Table Graphic Jump Location
TABLE 1 ]  Search Strategy

Studies meeting the following criteria were included: (1) population: adult patients with sepsis, severe sepsis, or septic shock; (2) intervention: single-dose etomidate; (3) comparison: other sedatives or no agent; (4) outcome: mortality (either hospital or 28-day); and (5) design: randomized controlled trials (RCTs) and observational studies (prospective or retrospective cohort studies). Agreement regarding study inclusion was assessed using the Cohen κ statistic.8

Data Extraction and Quality Assessment

Data extraction was performed by L. T. and confirmed independently by F. W. The following information was extracted from each study: first author, year of publication, country, study design, patient characteristics, number of patients enrolled, intervention, and outcome data (mortality, adrenal insufficiency, length of hospital stay, length of ICU stay, and duration of MV). When the same patients were reported in several publications, we retained only the largest study to avoid duplication of information. Extracted data were entered into a standardized Excel (Microsoft Corporation) file. Discrepancies were resolved by discussion between the two investigators. The primary outcome was all-cause mortality. Secondary outcomes were adrenal insufficiency, length of hospital and ICU stay, and duration of MV. The Cochrane risk of bias tool was adopted to assess the risk of bias for each RCT.9 Observational studies were evaluated using the Newcastle-Ottawa Scale.10

Statistical Analysis

Data were analyzed separately for RCTs and observational studies. Differences were expressed as relative risk (RR) with 95% CI. Heterogeneity across studies was tested with the I2 statistic, which is a quantitative measure of inconsistency across studies. Studies with an I2 statistic of 25% to 50% were considered to have low heterogeneity, those with an I2 statistic of 50% to 75% were considered to have moderate heterogeneity, and those with an I2 statistic of > 75% were considered to have high heterogeneity. I2 > 50% indicates significant heterogeneity.11 The Mantel-Haenszel method with random-effects modeling was used to calculate pooled RRs and 95% CIs.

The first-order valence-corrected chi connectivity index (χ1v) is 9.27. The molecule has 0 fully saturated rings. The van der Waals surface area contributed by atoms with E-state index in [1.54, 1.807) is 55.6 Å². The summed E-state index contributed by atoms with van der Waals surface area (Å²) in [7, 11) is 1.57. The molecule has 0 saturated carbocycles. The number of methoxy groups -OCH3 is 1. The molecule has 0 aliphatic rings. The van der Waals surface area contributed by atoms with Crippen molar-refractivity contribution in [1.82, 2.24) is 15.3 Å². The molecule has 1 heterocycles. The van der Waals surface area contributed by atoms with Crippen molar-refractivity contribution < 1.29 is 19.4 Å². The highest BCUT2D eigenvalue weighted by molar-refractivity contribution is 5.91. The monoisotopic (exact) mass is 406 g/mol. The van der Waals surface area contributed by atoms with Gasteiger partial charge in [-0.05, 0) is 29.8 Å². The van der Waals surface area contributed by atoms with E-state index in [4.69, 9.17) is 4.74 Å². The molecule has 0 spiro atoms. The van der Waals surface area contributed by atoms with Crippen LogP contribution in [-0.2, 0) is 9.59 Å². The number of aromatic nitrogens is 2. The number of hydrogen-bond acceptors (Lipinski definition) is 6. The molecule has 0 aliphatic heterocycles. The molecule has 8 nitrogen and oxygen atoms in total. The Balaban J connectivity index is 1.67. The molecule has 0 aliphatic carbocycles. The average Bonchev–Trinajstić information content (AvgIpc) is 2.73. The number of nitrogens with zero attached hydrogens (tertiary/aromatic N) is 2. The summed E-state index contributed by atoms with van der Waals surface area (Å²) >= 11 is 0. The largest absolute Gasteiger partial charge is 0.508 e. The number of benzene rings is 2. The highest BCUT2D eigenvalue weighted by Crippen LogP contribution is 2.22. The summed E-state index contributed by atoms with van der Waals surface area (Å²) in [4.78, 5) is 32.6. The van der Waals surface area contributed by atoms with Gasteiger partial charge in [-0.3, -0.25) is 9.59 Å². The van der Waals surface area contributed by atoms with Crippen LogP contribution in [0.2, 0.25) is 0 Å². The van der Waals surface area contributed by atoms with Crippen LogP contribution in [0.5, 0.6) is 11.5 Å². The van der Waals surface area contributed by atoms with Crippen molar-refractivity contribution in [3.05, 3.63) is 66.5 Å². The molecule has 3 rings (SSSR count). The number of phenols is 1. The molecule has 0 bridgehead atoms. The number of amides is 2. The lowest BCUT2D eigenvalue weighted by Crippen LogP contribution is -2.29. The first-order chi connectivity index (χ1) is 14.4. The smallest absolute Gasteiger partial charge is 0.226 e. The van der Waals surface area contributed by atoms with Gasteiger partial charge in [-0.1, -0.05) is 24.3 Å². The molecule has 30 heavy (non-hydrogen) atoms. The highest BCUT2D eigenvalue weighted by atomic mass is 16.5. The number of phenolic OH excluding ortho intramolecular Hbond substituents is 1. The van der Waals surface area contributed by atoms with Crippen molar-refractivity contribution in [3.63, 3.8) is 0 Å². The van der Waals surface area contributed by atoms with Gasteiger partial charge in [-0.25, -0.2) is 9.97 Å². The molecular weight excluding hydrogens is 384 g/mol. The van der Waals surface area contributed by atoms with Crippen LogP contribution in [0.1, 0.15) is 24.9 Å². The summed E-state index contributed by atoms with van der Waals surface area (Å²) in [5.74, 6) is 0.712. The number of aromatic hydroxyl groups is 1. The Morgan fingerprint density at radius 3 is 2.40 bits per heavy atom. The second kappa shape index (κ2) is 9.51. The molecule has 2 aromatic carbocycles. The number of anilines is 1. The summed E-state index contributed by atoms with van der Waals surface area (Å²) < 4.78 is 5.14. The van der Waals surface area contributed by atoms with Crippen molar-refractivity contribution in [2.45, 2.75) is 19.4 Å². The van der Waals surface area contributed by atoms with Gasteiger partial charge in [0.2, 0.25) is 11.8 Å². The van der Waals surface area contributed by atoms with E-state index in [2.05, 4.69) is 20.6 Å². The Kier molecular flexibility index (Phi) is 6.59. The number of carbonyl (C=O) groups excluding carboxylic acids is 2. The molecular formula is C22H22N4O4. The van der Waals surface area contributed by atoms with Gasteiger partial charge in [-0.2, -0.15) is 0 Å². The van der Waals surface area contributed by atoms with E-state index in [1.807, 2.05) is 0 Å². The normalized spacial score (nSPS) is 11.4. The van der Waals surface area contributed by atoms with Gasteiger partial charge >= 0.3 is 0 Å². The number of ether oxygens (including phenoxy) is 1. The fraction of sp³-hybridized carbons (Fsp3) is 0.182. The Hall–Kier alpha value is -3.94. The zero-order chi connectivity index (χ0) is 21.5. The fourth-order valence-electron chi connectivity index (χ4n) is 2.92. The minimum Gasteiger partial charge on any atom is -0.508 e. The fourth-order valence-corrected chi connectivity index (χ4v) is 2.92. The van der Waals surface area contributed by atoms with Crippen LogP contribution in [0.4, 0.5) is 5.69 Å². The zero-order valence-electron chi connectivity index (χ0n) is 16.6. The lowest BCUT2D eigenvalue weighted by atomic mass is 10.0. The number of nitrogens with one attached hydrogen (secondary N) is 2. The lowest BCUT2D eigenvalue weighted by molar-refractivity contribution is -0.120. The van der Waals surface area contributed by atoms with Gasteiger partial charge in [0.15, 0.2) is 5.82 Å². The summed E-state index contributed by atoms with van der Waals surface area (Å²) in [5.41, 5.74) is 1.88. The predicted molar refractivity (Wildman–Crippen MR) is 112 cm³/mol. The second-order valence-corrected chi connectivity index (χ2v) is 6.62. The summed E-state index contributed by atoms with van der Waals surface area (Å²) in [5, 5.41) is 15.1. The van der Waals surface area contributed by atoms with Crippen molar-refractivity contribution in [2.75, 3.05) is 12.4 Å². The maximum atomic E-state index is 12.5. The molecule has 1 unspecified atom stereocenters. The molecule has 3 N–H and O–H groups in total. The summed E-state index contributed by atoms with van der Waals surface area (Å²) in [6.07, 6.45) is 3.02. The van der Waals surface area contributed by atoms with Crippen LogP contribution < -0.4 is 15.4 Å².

Post hoc analysis of RCTs was considered equivalent to observational studies. In addition, subgroup analyses for observational studies were conducted according to study design (post hoc analysis of RCTs vs cohort studies), population (sepsis vs severe sepsis or septic shock), setting (single center vs multicenter), mortality end point (28-day vs hospital), sample size (≥ 500 vs < 500), and region (North America vs Europe vs Asia). The subgroup analyses were performed only for mortality due to small numbers of studies for other outcomes. We also investigated the influence of a single study on the overall pooled estimate by omitting one study in each turn for observational studies.